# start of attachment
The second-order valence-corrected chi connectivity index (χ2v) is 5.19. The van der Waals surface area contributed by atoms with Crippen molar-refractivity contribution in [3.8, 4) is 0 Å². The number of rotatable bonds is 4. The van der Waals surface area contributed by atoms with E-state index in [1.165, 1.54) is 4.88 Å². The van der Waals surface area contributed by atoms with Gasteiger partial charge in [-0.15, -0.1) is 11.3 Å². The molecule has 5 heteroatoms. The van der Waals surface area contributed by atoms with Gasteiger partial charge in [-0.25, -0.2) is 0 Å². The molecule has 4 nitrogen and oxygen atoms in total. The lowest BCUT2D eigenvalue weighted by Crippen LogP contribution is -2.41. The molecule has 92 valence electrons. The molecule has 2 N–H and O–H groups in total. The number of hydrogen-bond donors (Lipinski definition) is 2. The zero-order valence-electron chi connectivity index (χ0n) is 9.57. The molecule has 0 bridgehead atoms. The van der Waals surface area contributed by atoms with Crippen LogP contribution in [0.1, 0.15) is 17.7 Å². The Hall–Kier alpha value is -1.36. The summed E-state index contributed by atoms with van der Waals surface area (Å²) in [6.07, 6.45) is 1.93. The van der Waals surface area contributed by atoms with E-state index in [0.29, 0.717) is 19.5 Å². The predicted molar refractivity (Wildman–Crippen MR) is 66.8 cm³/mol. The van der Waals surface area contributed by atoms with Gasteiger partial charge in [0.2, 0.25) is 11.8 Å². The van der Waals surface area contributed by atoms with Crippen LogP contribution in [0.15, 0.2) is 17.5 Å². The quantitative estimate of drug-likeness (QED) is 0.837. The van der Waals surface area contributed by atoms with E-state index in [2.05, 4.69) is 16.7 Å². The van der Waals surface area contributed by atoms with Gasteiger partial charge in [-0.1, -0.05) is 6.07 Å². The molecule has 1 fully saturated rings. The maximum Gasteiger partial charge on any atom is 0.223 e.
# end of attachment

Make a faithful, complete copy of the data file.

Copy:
The second-order valence-corrected chi connectivity index (χ2v) is 5.19. The van der Waals surface area contributed by atoms with Crippen molar-refractivity contribution in [3.8, 4) is 0 Å². The number of rotatable bonds is 4. The van der Waals surface area contributed by atoms with E-state index in [1.165, 1.54) is 4.88 Å². The van der Waals surface area contributed by atoms with Gasteiger partial charge in [-0.15, -0.1) is 11.3 Å². The molecule has 5 heteroatoms. The van der Waals surface area contributed by atoms with Gasteiger partial charge in [-0.25, -0.2) is 0 Å². The molecule has 4 nitrogen and oxygen atoms in total. The lowest BCUT2D eigenvalue weighted by Crippen LogP contribution is -2.41. The molecule has 92 valence electrons. The molecule has 2 N–H and O–H groups in total. The number of hydrogen-bond donors (Lipinski definition) is 2. The zero-order valence-electron chi connectivity index (χ0n) is 9.57. The molecule has 0 bridgehead atoms. The van der Waals surface area contributed by atoms with Crippen LogP contribution in [0.1, 0.15) is 17.7 Å². The Hall–Kier alpha value is -1.36. The summed E-state index contributed by atoms with van der Waals surface area (Å²) in [6.07, 6.45) is 1.93. The van der Waals surface area contributed by atoms with E-state index in [0.29, 0.717) is 19.5 Å². The predicted molar refractivity (Wildman–Crippen MR) is 66.8 cm³/mol. The van der Waals surface area contributed by atoms with Gasteiger partial charge in [0.2, 0.25) is 11.8 Å². The van der Waals surface area contributed by atoms with Crippen LogP contribution in [0.15, 0.2) is 17.5 Å². The quantitative estimate of drug-likeness (QED) is 0.837. The van der Waals surface area contributed by atoms with E-state index in [2.05, 4.69) is 16.7 Å². The van der Waals surface area contributed by atoms with Gasteiger partial charge in [-0.1, -0.05) is 6.07 Å². The molecule has 1 fully saturated rings. The maximum Gasteiger partial charge on any atom is 0.223 e.